Vegetables Grown With Wheat Straw

I recently wrote a blog post, Fruits and Vegetables Are Always Gluten-Free? Right? Maybe Not. In that post, I discuss that many people who are super-sensitive to gluten were starting to discover that some of their fruits and vegetables were cross-contaminated with gluten and that was the cause of them being glutenized.

Do I Really Have to Be Concerned?

My husband is a farmer. We’ve just begun to harvest vegetables on his farm. The other night, he came home with some beautiful heads of bok choy. He was so proud of them. He really was. They were grown sustainably and organically and looked amazing.

My husband tries to personally pick our vegetables to avoid cross-contamination.

I began washing them for dinner and when I got to the core of one leafy head, I found a blade of wheat.

bok choy with a blade of wheat straw in it

bok choy with the wheat straw

Thought this might be a freak instance. Then I began washing another head of the bok choy and found another piece of wheat straw.

Gluten is in the Seed and Not the Straw

When wheat, rye or barley straw is harvested, the seed or the kernel of wheat is separated from the stalk. The seed is the part of the wheat plant that contains gluten. But could the wheat straw still contain some gluten due to dust and contamination from harvesting?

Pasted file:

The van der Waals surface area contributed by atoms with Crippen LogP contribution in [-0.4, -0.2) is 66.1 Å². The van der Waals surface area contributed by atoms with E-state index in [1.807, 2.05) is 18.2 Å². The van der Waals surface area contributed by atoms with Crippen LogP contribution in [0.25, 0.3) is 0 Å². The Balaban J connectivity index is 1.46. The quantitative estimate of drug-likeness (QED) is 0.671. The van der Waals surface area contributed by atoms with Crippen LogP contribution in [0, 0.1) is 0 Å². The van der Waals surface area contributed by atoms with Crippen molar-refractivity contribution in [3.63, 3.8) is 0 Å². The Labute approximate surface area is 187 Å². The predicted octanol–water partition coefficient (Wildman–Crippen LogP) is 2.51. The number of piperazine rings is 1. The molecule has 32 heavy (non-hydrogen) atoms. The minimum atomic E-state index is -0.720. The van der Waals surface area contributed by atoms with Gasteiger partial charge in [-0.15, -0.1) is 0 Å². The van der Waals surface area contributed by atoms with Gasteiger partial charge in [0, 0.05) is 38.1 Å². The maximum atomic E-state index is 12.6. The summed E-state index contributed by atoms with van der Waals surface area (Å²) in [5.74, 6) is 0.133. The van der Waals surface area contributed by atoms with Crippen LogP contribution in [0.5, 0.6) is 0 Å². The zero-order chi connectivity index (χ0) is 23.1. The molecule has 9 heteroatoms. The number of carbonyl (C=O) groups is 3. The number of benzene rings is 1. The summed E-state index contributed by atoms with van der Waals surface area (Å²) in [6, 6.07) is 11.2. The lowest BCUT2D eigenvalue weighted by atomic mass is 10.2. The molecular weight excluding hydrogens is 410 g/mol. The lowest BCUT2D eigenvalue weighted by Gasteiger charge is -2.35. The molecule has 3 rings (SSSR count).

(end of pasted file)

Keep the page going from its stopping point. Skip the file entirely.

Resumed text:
My husband, the farmer, thinks the straw couldn’t possibly be completely gluten-free as there’s no way to guarantee they’re getting all the seeds out. I’d have to agree with him.

There was a Question and Answer with dietitian Tricia Thompson, MS, RD, an expert on celiac disease and the gluten-free diet, on After reading Question #1, asking if it was okay to handle wheat straw, I contacted Tricia and asked her if it was safe to eat vegetables that had been grown around wheat straw. She felt that carefully washing fruits and vegetables should remove any bits of wheat. She also added that the only way to know for sure is to test products for gluten contamination and that this week at Gluten Free Watchdog, they were testing freeze dried strawberries for this very reason.

What do you think? Is there a possibility of gluten contamination in wheat straw?

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